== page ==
Despite the challenges ahead the NAGP does not want this report to end up on the shelves of Government buildings, like so many before. We support the spirit of new collaboration, the demographic imperatives for change and the need to work differently. We also believe that general practice should be at the heart of a new functioning and connected health system that puts the patient first. However, we cannot support change that isn’t properly resourced, funded and beneficial for our patients as well as for our members.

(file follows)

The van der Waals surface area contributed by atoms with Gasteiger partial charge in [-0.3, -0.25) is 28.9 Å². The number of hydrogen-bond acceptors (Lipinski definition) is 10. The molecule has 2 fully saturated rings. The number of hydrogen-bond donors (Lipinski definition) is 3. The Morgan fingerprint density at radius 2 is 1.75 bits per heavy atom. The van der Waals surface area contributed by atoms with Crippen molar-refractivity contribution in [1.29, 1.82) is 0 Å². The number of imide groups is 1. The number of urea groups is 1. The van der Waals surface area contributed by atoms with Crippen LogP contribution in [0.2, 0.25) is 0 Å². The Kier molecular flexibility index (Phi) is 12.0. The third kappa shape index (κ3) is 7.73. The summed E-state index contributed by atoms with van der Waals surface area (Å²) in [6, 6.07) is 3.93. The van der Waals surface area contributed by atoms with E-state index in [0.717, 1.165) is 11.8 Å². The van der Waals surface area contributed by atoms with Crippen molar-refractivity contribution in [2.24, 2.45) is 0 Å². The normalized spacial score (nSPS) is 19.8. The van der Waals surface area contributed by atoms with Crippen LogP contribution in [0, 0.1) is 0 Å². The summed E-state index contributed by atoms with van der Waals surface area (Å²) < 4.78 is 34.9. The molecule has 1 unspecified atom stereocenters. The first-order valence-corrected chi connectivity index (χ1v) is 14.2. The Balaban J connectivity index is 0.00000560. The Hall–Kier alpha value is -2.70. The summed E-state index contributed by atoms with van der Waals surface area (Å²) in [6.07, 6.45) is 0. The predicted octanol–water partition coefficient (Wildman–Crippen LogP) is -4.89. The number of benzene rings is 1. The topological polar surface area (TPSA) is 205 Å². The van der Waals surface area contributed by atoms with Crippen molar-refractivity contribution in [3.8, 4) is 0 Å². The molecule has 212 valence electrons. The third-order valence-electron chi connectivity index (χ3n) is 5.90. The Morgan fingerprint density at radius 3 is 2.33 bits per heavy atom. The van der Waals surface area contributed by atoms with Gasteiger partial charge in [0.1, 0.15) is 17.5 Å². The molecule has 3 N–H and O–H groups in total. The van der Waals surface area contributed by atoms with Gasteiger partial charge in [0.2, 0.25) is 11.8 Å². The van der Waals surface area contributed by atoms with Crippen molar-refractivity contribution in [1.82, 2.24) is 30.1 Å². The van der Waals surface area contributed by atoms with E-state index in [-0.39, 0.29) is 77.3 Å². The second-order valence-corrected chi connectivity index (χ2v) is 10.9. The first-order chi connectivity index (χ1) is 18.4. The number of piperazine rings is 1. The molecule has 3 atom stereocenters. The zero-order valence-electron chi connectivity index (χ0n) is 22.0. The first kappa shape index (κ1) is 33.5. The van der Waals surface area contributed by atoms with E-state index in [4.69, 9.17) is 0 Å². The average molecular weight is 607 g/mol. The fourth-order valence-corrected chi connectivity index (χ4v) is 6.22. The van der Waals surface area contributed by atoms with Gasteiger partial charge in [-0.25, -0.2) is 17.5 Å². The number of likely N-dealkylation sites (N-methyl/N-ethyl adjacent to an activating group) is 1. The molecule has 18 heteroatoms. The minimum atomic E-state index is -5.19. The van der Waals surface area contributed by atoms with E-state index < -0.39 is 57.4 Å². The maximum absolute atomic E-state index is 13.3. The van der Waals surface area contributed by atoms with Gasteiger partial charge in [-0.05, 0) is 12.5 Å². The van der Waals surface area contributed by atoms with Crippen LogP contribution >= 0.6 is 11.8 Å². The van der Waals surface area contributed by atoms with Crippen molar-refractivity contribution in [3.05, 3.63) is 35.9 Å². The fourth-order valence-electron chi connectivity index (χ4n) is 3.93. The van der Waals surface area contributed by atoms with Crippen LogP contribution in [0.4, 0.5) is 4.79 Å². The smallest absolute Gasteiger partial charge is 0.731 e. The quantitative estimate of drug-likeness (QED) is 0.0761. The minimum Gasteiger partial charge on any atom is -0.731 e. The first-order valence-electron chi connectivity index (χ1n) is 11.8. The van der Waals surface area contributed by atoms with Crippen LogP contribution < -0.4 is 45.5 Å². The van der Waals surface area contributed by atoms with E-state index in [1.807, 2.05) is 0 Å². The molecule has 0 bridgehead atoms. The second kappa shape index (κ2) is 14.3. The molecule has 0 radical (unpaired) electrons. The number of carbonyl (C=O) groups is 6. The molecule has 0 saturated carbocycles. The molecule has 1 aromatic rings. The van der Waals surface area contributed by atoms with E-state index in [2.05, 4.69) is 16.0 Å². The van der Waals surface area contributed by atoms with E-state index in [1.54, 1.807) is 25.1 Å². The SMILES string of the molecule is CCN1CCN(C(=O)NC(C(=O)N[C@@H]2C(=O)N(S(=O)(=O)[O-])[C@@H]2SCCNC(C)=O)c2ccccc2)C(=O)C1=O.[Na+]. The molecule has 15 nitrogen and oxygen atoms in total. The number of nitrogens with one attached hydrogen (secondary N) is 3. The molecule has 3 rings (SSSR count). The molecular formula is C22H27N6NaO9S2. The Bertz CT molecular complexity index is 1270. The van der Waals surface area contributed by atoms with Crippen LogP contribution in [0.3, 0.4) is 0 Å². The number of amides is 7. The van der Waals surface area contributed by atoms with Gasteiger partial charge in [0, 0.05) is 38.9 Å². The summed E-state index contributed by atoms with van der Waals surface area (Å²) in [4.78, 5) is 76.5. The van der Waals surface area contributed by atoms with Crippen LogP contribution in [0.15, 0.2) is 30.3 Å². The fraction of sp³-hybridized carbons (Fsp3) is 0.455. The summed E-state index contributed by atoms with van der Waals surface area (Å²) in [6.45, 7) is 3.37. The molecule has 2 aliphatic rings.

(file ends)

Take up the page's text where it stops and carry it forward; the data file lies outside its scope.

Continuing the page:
The NAGP again thank the committee for its hard work and for shining a light in the darkness of our troubled, unequal and fragmented health system.

This report is appropriately long and detailed with implications for patients, providers and the State. It requires careful analysis and consideration. We will reflect further, consult with our members and patients, and issue a more detailed response at that time.